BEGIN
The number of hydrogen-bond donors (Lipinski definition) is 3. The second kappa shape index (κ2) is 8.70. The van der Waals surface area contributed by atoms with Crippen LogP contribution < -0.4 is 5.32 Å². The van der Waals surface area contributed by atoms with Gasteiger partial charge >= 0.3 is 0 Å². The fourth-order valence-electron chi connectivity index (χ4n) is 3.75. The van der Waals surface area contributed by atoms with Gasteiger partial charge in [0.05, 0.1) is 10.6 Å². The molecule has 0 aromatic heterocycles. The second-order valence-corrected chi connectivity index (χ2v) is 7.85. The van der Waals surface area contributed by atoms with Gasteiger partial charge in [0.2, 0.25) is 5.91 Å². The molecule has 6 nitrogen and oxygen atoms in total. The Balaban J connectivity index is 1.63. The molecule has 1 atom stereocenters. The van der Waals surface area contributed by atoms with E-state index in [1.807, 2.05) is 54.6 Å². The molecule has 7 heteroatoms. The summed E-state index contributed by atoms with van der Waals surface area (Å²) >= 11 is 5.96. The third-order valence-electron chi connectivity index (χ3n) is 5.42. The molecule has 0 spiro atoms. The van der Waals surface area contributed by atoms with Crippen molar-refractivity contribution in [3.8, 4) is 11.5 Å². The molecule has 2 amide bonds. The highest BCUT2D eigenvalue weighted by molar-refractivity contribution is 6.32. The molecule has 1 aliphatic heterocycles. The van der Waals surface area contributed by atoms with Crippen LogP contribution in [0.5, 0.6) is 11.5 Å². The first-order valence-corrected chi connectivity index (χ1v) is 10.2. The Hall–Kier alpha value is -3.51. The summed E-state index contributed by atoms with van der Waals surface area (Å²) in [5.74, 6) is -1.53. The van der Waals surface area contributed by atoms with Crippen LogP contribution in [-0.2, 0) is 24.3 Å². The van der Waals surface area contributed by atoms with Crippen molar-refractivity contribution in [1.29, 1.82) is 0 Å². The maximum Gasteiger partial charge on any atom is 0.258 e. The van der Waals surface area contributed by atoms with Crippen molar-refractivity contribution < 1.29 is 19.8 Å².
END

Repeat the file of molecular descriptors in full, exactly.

The number of hydrogen-bond donors (Lipinski definition) is 3. The second kappa shape index (κ2) is 8.70. The van der Waals surface area contributed by atoms with Crippen LogP contribution < -0.4 is 5.32 Å². The van der Waals surface area contributed by atoms with Gasteiger partial charge >= 0.3 is 0 Å². The fourth-order valence-electron chi connectivity index (χ4n) is 3.75. The van der Waals surface area contributed by atoms with Gasteiger partial charge in [0.05, 0.1) is 10.6 Å². The molecule has 0 aromatic heterocycles. The second-order valence-corrected chi connectivity index (χ2v) is 7.85. The van der Waals surface area contributed by atoms with Gasteiger partial charge in [0.2, 0.25) is 5.91 Å². The molecule has 6 nitrogen and oxygen atoms in total. The Balaban J connectivity index is 1.63. The molecule has 1 atom stereocenters. The van der Waals surface area contributed by atoms with E-state index in [1.807, 2.05) is 54.6 Å². The molecule has 7 heteroatoms. The summed E-state index contributed by atoms with van der Waals surface area (Å²) >= 11 is 5.96. The third-order valence-electron chi connectivity index (χ3n) is 5.42. The molecule has 0 spiro atoms. The van der Waals surface area contributed by atoms with Crippen molar-refractivity contribution in [3.8, 4) is 11.5 Å². The molecule has 2 amide bonds. The highest BCUT2D eigenvalue weighted by molar-refractivity contribution is 6.32. The molecule has 1 aliphatic heterocycles. The van der Waals surface area contributed by atoms with Crippen LogP contribution in [0.5, 0.6) is 11.5 Å². The first-order valence-corrected chi connectivity index (χ1v) is 10.2. The Hall–Kier alpha value is -3.51. The summed E-state index contributed by atoms with van der Waals surface area (Å²) in [5.74, 6) is -1.53. The van der Waals surface area contributed by atoms with Crippen LogP contribution in [-0.2, 0) is 24.3 Å². The van der Waals surface area contributed by atoms with Crippen molar-refractivity contribution in [1.29, 1.82) is 0 Å². The maximum Gasteiger partial charge on any atom is 0.258 e. The van der Waals surface area contributed by atoms with Crippen molar-refractivity contribution < 1.29 is 19.8 Å².